Schizoaffective disorder is characterized by significant mood symptoms, psychosis, and other symptoms of schizophrenia. It is differentiated from schizophrenia by occurrence of ≥ 1 episodes of depressive or manic symptoms.
Schizoaffective disorder is considered when a psychotic patient also demonstrates mood symptoms. The diagnosis requires that significant mood symptoms (depressive or manic) be present for a substantial portion of the total duration of illness, concurrent with symptoms of schizophrenia. Differentiating schizoaffective disorder from schizophrenia and mood disorders may require longitudinal assessment of symptoms and symptom progression. The prognosis is somewhat better than that for schizophrenia but worse than that for mood disorders.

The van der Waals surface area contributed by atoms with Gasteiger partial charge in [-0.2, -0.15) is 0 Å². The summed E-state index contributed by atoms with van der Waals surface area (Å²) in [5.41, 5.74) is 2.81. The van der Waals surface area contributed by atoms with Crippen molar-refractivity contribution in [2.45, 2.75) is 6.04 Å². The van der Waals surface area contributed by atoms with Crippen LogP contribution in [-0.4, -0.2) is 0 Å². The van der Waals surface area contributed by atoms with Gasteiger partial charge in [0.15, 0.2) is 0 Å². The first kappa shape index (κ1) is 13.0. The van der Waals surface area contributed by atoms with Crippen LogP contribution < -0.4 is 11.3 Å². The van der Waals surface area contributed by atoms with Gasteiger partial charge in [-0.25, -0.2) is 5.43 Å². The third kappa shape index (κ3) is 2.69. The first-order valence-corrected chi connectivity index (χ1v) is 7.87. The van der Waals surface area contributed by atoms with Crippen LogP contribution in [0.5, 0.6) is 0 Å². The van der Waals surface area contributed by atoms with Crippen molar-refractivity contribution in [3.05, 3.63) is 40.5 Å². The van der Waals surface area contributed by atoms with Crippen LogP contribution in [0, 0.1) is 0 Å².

Because schizoaffective disorder often leads to long-term disability, comprehensive treatment (including drugs, psychotherapy, and community support) is often required.
For treatment of the manic type, antipsychotics combined with lithium, carbamazepine, or valproate may be more effective than antipsychotics alone.
For treatment of the depressive type, antipsychotics are commonly combined with antidepressants. Antidepressants should usually be introduced once positive psychotic symptoms are stabilized. SSRIs are preferred because of their safety profile. Second-generation antipsychotics may be more effective than conventional antipsychotics in alleviating depression associated with psychosis.
Last full review/revision June 2008 by Juan R. Bustillo, MD